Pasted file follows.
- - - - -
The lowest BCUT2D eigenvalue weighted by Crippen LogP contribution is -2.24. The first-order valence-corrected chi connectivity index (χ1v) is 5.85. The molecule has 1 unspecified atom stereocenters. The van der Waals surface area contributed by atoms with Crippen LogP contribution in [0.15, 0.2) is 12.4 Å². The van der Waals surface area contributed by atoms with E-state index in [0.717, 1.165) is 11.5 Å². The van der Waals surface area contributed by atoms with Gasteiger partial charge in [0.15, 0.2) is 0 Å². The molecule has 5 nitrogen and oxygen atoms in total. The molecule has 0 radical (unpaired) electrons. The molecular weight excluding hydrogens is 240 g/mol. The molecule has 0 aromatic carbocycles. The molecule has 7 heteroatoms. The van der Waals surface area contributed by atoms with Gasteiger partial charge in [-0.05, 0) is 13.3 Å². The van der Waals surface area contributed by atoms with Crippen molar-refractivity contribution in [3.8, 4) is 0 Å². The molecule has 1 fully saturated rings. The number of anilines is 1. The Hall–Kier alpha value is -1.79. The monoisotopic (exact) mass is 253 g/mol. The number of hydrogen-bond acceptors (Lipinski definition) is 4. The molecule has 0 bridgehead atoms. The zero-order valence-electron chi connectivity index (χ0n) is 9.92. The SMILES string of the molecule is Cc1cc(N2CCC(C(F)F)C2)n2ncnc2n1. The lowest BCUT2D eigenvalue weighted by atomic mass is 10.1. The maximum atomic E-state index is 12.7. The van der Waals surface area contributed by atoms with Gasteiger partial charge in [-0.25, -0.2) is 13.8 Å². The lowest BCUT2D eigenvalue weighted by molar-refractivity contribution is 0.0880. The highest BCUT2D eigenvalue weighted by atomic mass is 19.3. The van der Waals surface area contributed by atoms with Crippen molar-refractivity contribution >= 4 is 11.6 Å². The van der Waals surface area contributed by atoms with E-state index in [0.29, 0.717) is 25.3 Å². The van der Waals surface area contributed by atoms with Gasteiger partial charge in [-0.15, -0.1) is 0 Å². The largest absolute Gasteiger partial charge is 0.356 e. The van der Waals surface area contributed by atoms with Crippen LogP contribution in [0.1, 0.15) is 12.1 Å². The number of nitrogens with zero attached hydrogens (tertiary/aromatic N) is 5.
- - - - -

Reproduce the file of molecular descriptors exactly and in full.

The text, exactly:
The lowest BCUT2D eigenvalue weighted by Crippen LogP contribution is -2.24. The first-order valence-corrected chi connectivity index (χ1v) is 5.85. The molecule has 1 unspecified atom stereocenters. The van der Waals surface area contributed by atoms with Crippen LogP contribution in [0.15, 0.2) is 12.4 Å². The van der Waals surface area contributed by atoms with E-state index in [0.717, 1.165) is 11.5 Å². The van der Waals surface area contributed by atoms with Gasteiger partial charge in [0.15, 0.2) is 0 Å². The molecule has 5 nitrogen and oxygen atoms in total. The molecule has 0 radical (unpaired) electrons. The molecular weight excluding hydrogens is 240 g/mol. The molecule has 0 aromatic carbocycles. The molecule has 7 heteroatoms. The van der Waals surface area contributed by atoms with Gasteiger partial charge in [-0.05, 0) is 13.3 Å². The van der Waals surface area contributed by atoms with Crippen molar-refractivity contribution in [3.8, 4) is 0 Å². The molecule has 1 fully saturated rings. The number of anilines is 1. The Hall–Kier alpha value is -1.79. The monoisotopic (exact) mass is 253 g/mol. The number of hydrogen-bond acceptors (Lipinski definition) is 4. The molecule has 0 bridgehead atoms. The zero-order valence-electron chi connectivity index (χ0n) is 9.92. The SMILES string of the molecule is Cc1cc(N2CCC(C(F)F)C2)n2ncnc2n1. The lowest BCUT2D eigenvalue weighted by atomic mass is 10.1. The maximum atomic E-state index is 12.7. The van der Waals surface area contributed by atoms with Gasteiger partial charge in [-0.25, -0.2) is 13.8 Å². The lowest BCUT2D eigenvalue weighted by molar-refractivity contribution is 0.0880. The highest BCUT2D eigenvalue weighted by atomic mass is 19.3. The van der Waals surface area contributed by atoms with Crippen molar-refractivity contribution >= 4 is 11.6 Å². The van der Waals surface area contributed by atoms with E-state index in [0.29, 0.717) is 25.3 Å². The van der Waals surface area contributed by atoms with Gasteiger partial charge in [-0.15, -0.1) is 0 Å². The largest absolute Gasteiger partial charge is 0.356 e. The van der Waals surface area contributed by atoms with Crippen LogP contribution in [0.1, 0.15) is 12.1 Å². The number of nitrogens with zero attached hydrogens (tertiary/aromatic N) is 5.